read the first in the Foundation series back in 2011. Foundation and Empire is the second in the original trilogy, which many credit for creating the boom in space-based science fiction since then. Isaac Asimov wrote Foundation while he was in his early thirties, in 1951, and the follow-ups came in the years after, 1952 and 53, but Asimov returned to Foundation for additional volumes in the 80s, eventually expanding the franchise to seven novels. These additional 4 books are sometimes referred to as the Extended Foundation novels. On a somewhat related note, I also read a short story by Orson Scott Card a while ago, which riffed on the Foundation series.
The Foundation series is interesting if only due to its vastness. The story arc encompasses the entire galaxy, thousands (millions?) of worlds, hundreds of characters, and a thousand years; all on the same story arc. worth repeating, I thought Asimov decided to look at the galaxy-wide implications of a single idea: Foundation, as it ripples throughout the entire inhabited galaxy, over the course of a thousand years. Mind boggling in scope. But the very idea of Foundation is so interesting, that it drives the story, generation after generation, from planetary system to system.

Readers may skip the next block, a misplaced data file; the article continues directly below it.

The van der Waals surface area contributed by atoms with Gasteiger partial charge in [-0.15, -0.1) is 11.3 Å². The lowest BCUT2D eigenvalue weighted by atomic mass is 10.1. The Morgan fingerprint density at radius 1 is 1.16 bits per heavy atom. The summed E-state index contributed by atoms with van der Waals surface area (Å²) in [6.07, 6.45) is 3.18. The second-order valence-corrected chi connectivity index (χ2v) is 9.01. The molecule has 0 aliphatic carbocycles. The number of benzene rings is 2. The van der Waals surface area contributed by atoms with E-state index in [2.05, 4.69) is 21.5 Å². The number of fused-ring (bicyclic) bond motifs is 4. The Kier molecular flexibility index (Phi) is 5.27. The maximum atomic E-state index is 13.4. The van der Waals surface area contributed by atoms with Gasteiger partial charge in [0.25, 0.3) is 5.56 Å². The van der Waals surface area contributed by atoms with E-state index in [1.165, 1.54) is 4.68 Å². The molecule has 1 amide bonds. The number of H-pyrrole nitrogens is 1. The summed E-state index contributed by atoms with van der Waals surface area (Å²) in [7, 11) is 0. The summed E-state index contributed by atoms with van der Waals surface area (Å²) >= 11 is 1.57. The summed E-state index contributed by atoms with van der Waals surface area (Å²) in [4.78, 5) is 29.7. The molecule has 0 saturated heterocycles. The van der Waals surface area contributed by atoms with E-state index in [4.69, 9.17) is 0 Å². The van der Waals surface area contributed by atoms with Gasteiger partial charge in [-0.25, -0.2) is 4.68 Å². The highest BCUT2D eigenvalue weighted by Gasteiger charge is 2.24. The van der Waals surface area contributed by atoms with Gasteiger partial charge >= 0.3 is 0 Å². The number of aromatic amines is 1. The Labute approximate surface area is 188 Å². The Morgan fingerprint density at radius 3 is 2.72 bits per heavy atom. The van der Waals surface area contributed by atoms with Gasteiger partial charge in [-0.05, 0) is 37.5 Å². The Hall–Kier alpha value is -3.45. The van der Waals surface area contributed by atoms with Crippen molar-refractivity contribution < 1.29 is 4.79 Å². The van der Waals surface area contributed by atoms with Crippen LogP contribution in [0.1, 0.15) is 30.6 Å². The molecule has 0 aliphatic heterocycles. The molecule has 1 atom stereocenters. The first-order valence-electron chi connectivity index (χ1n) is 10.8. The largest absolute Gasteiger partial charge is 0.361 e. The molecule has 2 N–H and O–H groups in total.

Looking back at this classic tale now, I'm struck by the things that Asimov imagined, and others that he didn't. He does make the point that over such huge expanses, such as the galaxy, and the time periods we're talking about--a future so far distant that man has populated the entire galaxy, so far in the future that there is no memory, no extant record even, of where man originated--that things necessarily change. So I guess I can see that its possible for some things to have changed dramatically, or even to have gone through cycles, but even Asimov wasn't brave enough to write a story where women are equal to men for his 1951 audience.
Some other things Asimov foresaw: tobacco would be propagated out into the ether, and still widely utilized, space ships and ground cars run on 'nuclear' fuel, printed newspapers are still in daily use, private messages are physically sent in little, hard-to-open canisters, well-to-do middle class folks have servants in their households, and when a woman in the room gives her opinion, the men are surprised, a little amused, but do (thankfully) take her seriously and don't throw her out.
Enough about the 50s, Foundation, for all of its dated-ness, is a great story, or maybe more accurately, its a series of linked and related short stories. Foundation and Empire follows on in a chronological pattern from Foundation, tracing the history of this galactic millennium and chronicling the challenges to Hari Seldon's plan. I'm looking forward to the final book, Second Foundation.